Hello Corrine, How you train depends a lot on their level of prey drive around the kitten. Check out the videos I have linked below. Mild cat issue - teaching impulse control: https://www.youtube.com/watch?v=IWF2Ohik8iM Moderate cat issue - teaching impulse control using corrections and rewards: https://www.youtube.com/watch?v=9dPIC3Jtn0E Severe cat issue: https://www.youtube.com/watch?v=_MLJV5PBh7Y More e-collar work with cats with the same dog: https://www.youtube.com/watch?v=v8lkbX0dhT0 Work on impulse control in general with pups, by teaching things that increase impulse control and calmness - such as a long, Place command around lots of distractions. Practicing the command until you get to the point where pup will stay on Place while you are working with the kitten in the same room. You can also back tie pups while they are on place - connecting a long leash attached to pup to something near the Place just in case pup were to try to get off Place before you could intervene. This keeps kitty safe while practicing and reinforces to pup that they can't get off the Place. The leash should be long enough that pup doesn't feel the leash while they are obediently staying on the Place because it has some slack in the leash. Place: https://www.youtube.com/watch?v=omg5DVPWIWo Below are some other commands in general you can practice to help pup develop better impulse skill/self-control - impulse control takes practice for a dog to gain the ability to control herself. Heel article - The turns method: https://wagwalking.com/training/train-a-poodle-to-heel Down-Stay: https://www.thelabradorsite.com/train-your-labrador-to-lie-down-and-stay/ Leave It: https://wagwalking.com/training/train-a-shih-tzu-puppy-to-not-bite Out - which means leave the room: https://www.petful.com/behaviors/how-to-teach-a-dog-the-out-command/ Quiet method: https://wagwalking.com/training/train-a-shih-tzu-puppy-to-not-bark Best of luck training, Caitlin Crittenden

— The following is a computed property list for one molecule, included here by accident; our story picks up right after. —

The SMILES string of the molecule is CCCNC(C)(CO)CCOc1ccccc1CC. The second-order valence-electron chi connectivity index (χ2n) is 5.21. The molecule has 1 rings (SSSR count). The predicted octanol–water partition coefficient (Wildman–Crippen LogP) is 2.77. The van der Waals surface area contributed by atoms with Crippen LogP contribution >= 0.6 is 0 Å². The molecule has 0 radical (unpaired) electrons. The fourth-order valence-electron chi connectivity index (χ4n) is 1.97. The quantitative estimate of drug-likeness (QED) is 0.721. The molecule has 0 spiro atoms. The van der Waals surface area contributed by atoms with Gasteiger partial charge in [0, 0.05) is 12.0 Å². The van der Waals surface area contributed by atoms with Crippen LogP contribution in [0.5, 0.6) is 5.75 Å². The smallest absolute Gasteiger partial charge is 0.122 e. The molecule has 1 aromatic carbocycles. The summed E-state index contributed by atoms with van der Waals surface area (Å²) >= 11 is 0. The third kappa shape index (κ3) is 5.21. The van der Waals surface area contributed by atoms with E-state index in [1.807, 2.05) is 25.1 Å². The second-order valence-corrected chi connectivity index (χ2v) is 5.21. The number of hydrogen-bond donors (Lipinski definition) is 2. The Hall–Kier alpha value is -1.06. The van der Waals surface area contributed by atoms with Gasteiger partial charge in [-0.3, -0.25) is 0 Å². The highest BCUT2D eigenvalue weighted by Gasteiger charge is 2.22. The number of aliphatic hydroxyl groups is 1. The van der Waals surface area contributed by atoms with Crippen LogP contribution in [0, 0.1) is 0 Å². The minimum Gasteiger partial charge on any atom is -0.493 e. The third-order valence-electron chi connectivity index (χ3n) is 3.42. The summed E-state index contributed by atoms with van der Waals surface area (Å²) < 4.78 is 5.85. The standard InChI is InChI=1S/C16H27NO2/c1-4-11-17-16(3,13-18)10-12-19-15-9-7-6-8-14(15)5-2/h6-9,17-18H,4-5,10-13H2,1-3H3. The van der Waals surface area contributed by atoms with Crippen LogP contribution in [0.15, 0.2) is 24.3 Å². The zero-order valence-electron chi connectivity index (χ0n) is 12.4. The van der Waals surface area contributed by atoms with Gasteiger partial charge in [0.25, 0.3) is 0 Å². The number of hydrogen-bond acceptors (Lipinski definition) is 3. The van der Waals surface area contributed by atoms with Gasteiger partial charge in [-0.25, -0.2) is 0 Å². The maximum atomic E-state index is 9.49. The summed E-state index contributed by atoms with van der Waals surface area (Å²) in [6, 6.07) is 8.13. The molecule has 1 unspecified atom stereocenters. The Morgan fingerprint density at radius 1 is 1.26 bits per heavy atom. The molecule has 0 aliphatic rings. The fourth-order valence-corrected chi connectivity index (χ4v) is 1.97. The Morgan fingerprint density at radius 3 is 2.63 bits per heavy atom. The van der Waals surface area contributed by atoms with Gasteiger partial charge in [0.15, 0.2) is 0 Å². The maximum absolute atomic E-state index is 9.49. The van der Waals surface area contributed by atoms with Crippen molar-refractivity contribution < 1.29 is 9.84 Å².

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Question
Prada
German Shepherd x belgian malinois
4 Years
0 found helpful
Question
0 found helpful
Prada
German Shepherd x belgian malinois
4 Years

Prada has been attacked once in our yard by a cat and twice out in the community by two different dogs.
Prada is now extremely fearful of cats and dogs larger than her and has most recently lunged at a cat and injured it.
I will now be walking her with a muzzle however will also need to re-train her behaiour.
She is generally not aggressive as the other night out neighbours dog snuck in for a sleepover and she was not concerned.

Caitlin Crittenden
Caitlin Crittenden
Dog Trainer
1101 Dog owners recommended